My colleague Paul Howell recently wrote an excellent post about prostate cancer mortality rates, specifically how they are predicted to fall by nearly 10% this year. This is very welcome news, although no one really knows the true impact of COVID-19 on patients waiting for treatment.
Indeed, Cancer Research UK says we are now in “unchartered waters for delivering cancer care” because of the ongoing coronavirus pandemic. The problem is that cancer patients have a significantly higher risk of severe illness when infected with COVID-19. This inevitably puts them, in turn, at higher risk of requiring intensive care – particularly if they have recently had surgery or chemotherapy.
We’ve already seen more than 2 million NHS operations cancelled as the health service battles to fight the COVID-19 outbreak. But these are predominantly non-emergency procedures.
Oncologists, however, find themselves between a rock and a hard place. Do they under treat their cancer patients and reduce the chances of them contracting SARS-CoV-2 while in hospital, or do they continue with their treatment regimes as before, but possibly put vulnerable patients at risk?
Doctors have warned that cancer treatment has become a postcode lottery, with many patients not getting the vital care they need at the moment because of the impact the coronavirus outbreak is having. In fact, even some patients classed as category one and two priority are not undergoing chemotherapy right now.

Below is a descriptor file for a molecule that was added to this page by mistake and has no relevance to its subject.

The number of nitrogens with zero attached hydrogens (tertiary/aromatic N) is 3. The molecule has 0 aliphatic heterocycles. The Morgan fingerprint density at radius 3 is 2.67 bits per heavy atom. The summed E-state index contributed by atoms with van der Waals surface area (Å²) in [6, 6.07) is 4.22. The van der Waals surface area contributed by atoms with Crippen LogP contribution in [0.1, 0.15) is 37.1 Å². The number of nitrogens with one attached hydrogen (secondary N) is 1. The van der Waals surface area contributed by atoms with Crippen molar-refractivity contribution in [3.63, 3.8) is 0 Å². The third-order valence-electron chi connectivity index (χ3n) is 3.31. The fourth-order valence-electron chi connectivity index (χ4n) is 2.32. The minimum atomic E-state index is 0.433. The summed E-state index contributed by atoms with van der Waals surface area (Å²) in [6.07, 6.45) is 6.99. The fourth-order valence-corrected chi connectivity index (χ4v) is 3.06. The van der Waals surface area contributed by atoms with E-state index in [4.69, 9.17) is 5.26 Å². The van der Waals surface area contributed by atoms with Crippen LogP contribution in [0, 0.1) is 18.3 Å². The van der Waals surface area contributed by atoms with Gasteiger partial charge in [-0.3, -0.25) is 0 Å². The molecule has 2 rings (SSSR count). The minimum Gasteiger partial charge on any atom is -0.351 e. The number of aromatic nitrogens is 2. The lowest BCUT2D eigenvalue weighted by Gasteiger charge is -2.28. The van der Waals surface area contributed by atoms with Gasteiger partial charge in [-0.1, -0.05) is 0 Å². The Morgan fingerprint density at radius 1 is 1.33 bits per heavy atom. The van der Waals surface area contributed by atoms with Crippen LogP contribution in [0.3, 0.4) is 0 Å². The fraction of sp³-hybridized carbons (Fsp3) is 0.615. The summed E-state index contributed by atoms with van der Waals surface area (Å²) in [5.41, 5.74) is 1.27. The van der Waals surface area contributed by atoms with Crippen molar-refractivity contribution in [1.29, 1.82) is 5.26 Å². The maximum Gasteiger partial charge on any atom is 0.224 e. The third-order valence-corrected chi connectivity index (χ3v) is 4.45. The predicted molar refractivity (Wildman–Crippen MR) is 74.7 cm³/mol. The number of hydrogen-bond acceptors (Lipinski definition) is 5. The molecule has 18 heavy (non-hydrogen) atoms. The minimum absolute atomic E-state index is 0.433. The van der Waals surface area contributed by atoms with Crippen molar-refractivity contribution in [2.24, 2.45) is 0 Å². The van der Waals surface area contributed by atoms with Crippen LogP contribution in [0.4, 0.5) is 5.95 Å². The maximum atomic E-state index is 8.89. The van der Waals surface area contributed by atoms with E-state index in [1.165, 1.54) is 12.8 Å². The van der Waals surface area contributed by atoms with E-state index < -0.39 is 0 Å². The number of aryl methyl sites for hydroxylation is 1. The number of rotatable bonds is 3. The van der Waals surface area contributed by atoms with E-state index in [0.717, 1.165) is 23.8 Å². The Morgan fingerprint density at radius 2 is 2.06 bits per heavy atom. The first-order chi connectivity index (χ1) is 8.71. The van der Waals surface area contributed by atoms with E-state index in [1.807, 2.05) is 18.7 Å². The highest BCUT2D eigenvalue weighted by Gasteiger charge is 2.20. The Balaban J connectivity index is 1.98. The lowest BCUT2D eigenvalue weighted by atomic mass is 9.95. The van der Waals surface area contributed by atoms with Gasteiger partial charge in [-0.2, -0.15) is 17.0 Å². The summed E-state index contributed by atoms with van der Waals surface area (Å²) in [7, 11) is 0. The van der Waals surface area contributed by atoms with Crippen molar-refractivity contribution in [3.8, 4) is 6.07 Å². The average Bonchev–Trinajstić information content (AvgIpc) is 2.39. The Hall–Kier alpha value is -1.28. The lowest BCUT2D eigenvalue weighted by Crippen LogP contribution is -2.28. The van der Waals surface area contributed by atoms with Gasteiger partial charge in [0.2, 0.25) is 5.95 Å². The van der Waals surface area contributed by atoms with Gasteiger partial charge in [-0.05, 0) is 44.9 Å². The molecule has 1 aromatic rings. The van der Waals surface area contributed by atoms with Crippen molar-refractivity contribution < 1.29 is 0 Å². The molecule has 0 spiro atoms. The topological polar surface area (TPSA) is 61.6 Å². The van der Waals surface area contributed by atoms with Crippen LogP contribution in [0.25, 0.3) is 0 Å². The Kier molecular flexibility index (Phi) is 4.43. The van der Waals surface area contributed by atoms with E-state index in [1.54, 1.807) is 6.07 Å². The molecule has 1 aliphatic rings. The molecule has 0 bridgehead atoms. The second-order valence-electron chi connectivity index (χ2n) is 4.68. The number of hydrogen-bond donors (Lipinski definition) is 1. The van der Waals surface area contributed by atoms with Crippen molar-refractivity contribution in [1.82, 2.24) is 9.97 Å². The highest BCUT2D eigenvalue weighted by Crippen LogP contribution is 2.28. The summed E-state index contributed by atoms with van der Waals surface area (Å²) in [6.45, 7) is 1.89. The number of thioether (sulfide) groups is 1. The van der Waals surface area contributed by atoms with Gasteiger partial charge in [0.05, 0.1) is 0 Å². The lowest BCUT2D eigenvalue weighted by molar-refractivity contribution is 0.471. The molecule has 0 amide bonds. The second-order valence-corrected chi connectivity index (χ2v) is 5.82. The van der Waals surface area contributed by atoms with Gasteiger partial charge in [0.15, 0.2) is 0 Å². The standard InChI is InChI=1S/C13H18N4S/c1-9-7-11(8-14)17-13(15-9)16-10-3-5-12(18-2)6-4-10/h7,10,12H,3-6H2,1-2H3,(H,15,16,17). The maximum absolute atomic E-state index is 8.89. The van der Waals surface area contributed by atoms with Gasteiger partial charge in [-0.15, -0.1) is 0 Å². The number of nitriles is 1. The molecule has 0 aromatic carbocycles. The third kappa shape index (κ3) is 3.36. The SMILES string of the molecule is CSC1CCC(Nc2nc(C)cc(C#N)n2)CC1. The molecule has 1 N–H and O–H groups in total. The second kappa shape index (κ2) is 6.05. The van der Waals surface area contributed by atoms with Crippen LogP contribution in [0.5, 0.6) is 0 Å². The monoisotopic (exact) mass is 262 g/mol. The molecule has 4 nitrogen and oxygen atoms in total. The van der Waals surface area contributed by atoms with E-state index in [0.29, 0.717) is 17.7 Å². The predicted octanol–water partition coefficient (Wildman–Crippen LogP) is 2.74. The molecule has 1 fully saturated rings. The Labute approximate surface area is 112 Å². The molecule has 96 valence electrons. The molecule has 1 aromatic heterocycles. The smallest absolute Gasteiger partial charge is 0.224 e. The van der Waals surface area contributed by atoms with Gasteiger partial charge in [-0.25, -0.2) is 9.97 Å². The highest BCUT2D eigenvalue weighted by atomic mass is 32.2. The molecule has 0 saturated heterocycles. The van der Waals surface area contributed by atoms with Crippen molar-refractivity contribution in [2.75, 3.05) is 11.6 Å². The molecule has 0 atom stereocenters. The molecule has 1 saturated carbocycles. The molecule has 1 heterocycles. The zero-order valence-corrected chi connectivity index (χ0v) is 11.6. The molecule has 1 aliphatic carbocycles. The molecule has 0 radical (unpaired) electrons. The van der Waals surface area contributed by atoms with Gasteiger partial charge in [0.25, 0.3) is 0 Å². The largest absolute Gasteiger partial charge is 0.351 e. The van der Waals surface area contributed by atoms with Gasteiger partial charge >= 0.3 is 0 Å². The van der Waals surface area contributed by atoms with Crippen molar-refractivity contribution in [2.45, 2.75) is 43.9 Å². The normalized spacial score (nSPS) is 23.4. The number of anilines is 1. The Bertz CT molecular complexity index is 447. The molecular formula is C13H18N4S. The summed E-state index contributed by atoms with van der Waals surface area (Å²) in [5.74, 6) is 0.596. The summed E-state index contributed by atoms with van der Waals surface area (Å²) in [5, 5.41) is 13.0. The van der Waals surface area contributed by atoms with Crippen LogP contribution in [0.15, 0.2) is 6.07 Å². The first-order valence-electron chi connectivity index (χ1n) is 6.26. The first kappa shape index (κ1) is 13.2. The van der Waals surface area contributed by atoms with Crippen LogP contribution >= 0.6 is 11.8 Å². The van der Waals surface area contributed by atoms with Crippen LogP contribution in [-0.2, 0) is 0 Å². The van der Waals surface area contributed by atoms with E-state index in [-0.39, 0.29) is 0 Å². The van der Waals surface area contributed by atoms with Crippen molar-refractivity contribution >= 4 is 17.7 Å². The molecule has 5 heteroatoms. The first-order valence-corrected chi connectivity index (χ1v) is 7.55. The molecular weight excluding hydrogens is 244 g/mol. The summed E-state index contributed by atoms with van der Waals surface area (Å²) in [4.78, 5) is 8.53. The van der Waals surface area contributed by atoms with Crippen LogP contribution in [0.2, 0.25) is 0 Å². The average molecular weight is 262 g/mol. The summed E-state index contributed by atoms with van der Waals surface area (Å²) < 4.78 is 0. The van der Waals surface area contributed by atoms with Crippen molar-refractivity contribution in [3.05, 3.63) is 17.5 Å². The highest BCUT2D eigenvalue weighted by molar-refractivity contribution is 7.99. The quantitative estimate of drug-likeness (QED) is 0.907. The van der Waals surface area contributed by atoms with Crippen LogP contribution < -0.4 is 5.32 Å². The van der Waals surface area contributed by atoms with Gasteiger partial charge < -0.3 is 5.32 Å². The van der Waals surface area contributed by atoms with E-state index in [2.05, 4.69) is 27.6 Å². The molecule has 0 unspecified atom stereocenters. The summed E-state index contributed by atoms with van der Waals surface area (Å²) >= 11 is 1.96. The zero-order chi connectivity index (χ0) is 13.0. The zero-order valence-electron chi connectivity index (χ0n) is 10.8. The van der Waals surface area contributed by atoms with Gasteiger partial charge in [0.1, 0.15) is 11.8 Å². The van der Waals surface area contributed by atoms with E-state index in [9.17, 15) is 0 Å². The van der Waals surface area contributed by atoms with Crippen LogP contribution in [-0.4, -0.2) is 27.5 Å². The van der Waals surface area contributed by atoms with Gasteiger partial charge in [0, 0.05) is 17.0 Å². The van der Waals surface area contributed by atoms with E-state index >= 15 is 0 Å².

Despite NHS England stating that cancer services should continue to deliver care during the ongoing pandemic, it has also called for “local solutions to continue the proper management of these cancer services while protecting resources for the response to coronavirus”.
Prof Karol Sikora, the chief medical officer at Rutherford Health, which operates oncology centres, said the guidelines were sensible, but being “implemented inconsistently” around the country.
Perhaps the saddest consequence right now is that patients with curable cancers are missing appointments and, therefore, treatment. As Paul pointed out in his article, prostate cancer mortality rates have been falling. This is fantastic news, especially when you consider that prostate cancer is the most common form in men in the UK. But what will the impact of COVID-19 be on this trend?
I personally have a lovely neighbour in my village that was diagnosed early with prostate cancer in December 2019. However, his planned operation wasn’t scheduled until March 2020, which was far too long a wait. Following this, the appointment was cancelled again and rescheduled for early April. Now, due to the pandemic, the operation has been cancelled until further notice. It is very worrying that more people like my neighbour are in a similar situation and it may be a while before anyone really knows the impact the delay in treatment will have.
Fortunately, there have been talks between NHS trusts and authorities and independent health care providers over how the latter can help by providing private beds for the use of patients suffering from COVID-19. Hopefully, this will help alleviate some of the pressure being placed on the NHS and possibly lead to cancer patients continuing the treatment they so vitally need.